FOR parents who want advice about babies, “there’s no such thing as a silly question,” says Rachel Lane, who is staging a new Babytalk Festival, in UCD, from February 22-23.
As a mother, Lane, who is organising the festival with Marie Dunne, understands the frustration of new parents. “There is no shortage of information out there,” she says. “But a lot if it is advertising in disguise, which is not what new parents want or need.”
With Dunne planning a family, and Lane expecting her second child, they felt the time was right to organise an entertaining and informative baby festival celebrating pregnancy, birth and new parenthood.
The pair run event and graphics company Curious Design. “The event has been designed to ensure that a wide range of topics are covered — from conception, pregnancy and birth to infant nutrition and baby’s first year.
“Plus, lots of baby-related products and services,” says Dublin-born Dunne.
Recalling her pregnancy with her two-year-old daughter, Juliet, Lane says “Babytalk is the type of festival I wanted to go to myself, but couldn’t find.
“For us, one of the most important considerations is that it is welcoming and inclusive. Everyone can come along — from those just considering starting a family to expectant parents and extended families. Grandparents even get free entry.”
Despite the support and encouragement of family and friends, Lane, a Dubliner living in Arklow, says new motherhood is “a bit lonely and isolating, because there’s just so much you don’t know.”
Like many new mothers, she sought information online and found it in a variety of Facebook groups and parenting forums.
“It is so reassuring to talk to other mums who are going through the same experiences, whether it’s with teething problems, night feeds, whatever. You feel you aren’t alone,” she says.
Now, with all manner of baby-related information available 24/7, the Babytalk festival will feature a panel discussion chaired by childcare expert, Niamh Healy, on how to recognise and avoid the pitfalls in online parenting.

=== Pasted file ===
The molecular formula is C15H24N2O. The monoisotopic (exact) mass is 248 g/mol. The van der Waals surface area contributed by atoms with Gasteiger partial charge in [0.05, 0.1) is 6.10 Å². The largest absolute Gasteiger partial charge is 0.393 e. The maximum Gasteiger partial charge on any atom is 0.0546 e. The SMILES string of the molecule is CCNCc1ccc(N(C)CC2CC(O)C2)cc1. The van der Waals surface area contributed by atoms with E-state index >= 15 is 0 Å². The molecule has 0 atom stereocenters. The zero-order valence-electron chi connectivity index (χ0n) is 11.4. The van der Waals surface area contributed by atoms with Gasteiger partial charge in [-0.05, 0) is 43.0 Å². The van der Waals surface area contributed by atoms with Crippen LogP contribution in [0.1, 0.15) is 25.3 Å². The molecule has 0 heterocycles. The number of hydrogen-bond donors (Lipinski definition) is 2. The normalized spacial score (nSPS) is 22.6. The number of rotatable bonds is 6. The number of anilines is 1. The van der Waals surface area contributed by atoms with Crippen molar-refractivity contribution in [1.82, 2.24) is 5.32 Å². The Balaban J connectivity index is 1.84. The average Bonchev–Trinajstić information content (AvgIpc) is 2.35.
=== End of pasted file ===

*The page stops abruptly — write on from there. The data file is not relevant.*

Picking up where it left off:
Other speakers include consulting psychologist and Newstalk contributor, Dr David J Carey, who will talk about the changes a baby brings and how to help older siblings adjust.
Aromatherapist, doula and birthing instructor, Mary Tighe, will give an overview of options available to women giving birth in Ireland, and advice on how to access further information; and childcare counsellor, Sue Jameson will discuss common parental worries, infant sleep patterns, and the many myths about baby behaviour.
Then, there are forums on women’s health and fertility; the foods to eat and to avoid during pregnancy; and an overview of labour with options for pain management.
There’s also an ‘Irish daddies’ section, with advice for fathers and partners about common parental worries, supporting mum through pregnancy, labour and birth, and bonding with baby afterwards.
Talks run for 25 minutes, with time allocated for questions. Talks are designed to be clear, accessible and informative.
But, as Lane says, “there’s more to Babytalk than baby talk.” The entertainment and demonstration line-up for the weekend includes a children’s comedy and magic show, with RTÉ jr presenter, Reuben the Entertainer; ‘sling and dance’ sessions for parents and babies in a sling; and ‘Mini Music,’ an interactive musical for babies, toddlers and preschoolers. Then, there’s family yoga classes and play-sessions for babies, wobblers and toddlers. Dunne’s comedian and author husband, Colm O’Regan, will be performing a stand-up show based on his bestselling Irish Mammies books.
Having spent three years fine-tuning the event, Lane and Dunne have considered all the requirements for a stress-free day, with free car-parking, buggy-parking, baby-changing and feeding areas, goody bags to take away, and a café.
The festival promotes a strong ethical policy, emphasising transparency and accuracy of information, including careful observation of the WHO international code of marketing of breast-milk substitutes when choosing sponsors and exhibitors.
“We think that giving advice and information to new and expectant parents is a huge responsibility,” says Lane.
“So it is very important that sources are unbiased to guarantee that the information is genuinely in the best interests of families. We wanted to create something different, a fun experience where people can come together and celebrate little people and parenthood.
“It’s a big deal, this parenting malarkey — a life-changing time, full of excitement, joy, laughter, tears, tantrums, pooey nappies, dribble, worry, questions and, most of all, love, and that is what we want to celebrate,” Lane says.